Airlines have no incentive to offer any kind of service because we don’t really have the choice anymore. There used to be lots of airlines, now everyone is going under and those left seem to be getting together to cut service on all flights at every turn.

    Why is it, for instance that on Air Canada they’ll serve a meal if you’re flying to Europe, but not somewhere in North America where the flight is just as long?

    But waddaya gonna do? Drive? Take the train? It’s just not feasible. So since you don’t have the choice, you just board the Cattle Car Express.

    And I’m in the majority in thinking if you’re so obese you need two seats, buy two seats. It’s not a question of discrimination, it’s a question of lifestyle choices, as was mentioned in the comments.

    As to MissyM’s suggestion that seats should not recline, that would make things even more hellish – going from, for instance Montreal to LA or Europe (a five to six hour flight) without being able to recline your seat is horribly uncomfortable. I did it on a six+ hour flight once – my seat was broken and couldn’t recline. By the time we arrived my back was killing me. And I was ready to kill anyone who came near me. I get bitchy that way when I’m in pain.

  5. There is no such thing as comfortable air travel. Even in Business Class/First Class.

    I’ve always been fortunate enough to travel next to someone who fits in the seat, but I’m sure sooner or later my luck will run out.

  6. A&J – I think you can ask for a refund for your seat when something like that happens. I read that the airlines give out millions in seat refunds precisely because of things like this or someone else’s little kid barfing on a passenger or something similar. You should try.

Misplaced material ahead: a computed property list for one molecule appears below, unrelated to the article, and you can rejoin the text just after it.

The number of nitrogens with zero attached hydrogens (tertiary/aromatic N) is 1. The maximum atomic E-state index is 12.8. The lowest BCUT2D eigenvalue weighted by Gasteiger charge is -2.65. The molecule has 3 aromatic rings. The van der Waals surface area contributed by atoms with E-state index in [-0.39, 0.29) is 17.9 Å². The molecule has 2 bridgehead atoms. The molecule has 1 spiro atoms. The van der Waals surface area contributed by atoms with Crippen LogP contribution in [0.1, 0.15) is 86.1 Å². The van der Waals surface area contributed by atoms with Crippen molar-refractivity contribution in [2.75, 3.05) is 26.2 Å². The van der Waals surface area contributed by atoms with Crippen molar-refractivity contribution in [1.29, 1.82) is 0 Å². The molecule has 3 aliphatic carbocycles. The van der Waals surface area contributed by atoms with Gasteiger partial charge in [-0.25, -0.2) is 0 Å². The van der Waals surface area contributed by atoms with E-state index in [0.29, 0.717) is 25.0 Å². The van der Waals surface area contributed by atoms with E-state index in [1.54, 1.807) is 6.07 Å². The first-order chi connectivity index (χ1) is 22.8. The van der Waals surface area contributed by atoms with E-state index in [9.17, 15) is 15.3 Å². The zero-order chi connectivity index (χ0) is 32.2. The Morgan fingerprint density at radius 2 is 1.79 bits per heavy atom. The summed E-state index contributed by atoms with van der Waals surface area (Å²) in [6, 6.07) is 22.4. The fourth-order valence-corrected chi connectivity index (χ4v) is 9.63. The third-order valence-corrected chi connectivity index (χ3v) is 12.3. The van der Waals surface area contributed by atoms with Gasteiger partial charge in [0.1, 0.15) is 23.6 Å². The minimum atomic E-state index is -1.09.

Lost – Ya! Turbo ships. Or jet packs!!

    Misssy M – I guess the argument is that obesity is a “mental disease”, like alcoholism. It’s also an alcoholic’s choice to begin abusing alcohol. But then again, if an alcoholic got on a plane and was disrupting passengers, he’d get booted off not given a free seat so he can have his delirums in peace. There are American employers who are now refusing to hire overweight people and giving employees who are overweight a year to lose the extra weight or lose their jobs. It’s all about spiking insurance claims/rates for the employer, absenteeism, etc. Human rights people are up in arms about that, too. It’s an interesting debate – whether obesity is a disability or a lifestyle choice.

    Bandobras – Airline seats aren’t even comfortable for those of us below the norm. Everyone should just stay home or travel by car, train or boat. Airplanes aren’t even less environmentally friendly than they are passenger friendly